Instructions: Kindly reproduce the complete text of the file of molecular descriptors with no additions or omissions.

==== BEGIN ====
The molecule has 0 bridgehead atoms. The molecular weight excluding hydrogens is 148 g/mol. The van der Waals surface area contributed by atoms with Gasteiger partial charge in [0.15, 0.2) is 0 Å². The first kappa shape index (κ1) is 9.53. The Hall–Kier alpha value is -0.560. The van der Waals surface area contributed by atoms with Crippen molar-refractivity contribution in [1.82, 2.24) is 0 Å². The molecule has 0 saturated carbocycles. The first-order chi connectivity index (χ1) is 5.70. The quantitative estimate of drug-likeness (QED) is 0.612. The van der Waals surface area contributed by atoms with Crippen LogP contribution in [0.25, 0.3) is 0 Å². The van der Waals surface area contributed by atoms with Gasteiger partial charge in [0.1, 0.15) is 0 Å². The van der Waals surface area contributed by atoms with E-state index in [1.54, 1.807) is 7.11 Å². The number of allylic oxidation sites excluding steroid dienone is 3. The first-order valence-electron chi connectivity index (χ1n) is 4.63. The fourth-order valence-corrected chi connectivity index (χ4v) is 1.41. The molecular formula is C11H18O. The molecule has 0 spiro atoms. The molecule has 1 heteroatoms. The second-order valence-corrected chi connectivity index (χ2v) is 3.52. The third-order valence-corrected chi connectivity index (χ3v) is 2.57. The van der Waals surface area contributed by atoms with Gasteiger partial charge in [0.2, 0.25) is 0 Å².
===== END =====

The molecule has 0 bridgehead atoms. The molecular weight excluding hydrogens is 148 g/mol. The van der Waals surface area contributed by atoms with Gasteiger partial charge in [0.15, 0.2) is 0 Å². The first kappa shape index (κ1) is 9.53. The Hall–Kier alpha value is -0.560. The van der Waals surface area contributed by atoms with Crippen molar-refractivity contribution in [1.82, 2.24) is 0 Å². The molecule has 0 saturated carbocycles. The first-order chi connectivity index (χ1) is 5.70. The quantitative estimate of drug-likeness (QED) is 0.612. The van der Waals surface area contributed by atoms with Crippen LogP contribution in [0.25, 0.3) is 0 Å². The van der Waals surface area contributed by atoms with Gasteiger partial charge in [0.1, 0.15) is 0 Å². The van der Waals surface area contributed by atoms with E-state index in [1.54, 1.807) is 7.11 Å². The number of allylic oxidation sites excluding steroid dienone is 3. The first-order valence-electron chi connectivity index (χ1n) is 4.63. The fourth-order valence-corrected chi connectivity index (χ4v) is 1.41. The molecular formula is C11H18O. The molecule has 0 spiro atoms. The molecule has 1 heteroatoms. The second-order valence-corrected chi connectivity index (χ2v) is 3.52. The third-order valence-corrected chi connectivity index (χ3v) is 2.57. The van der Waals surface area contributed by atoms with Gasteiger partial charge in [0.2, 0.25) is 0 Å².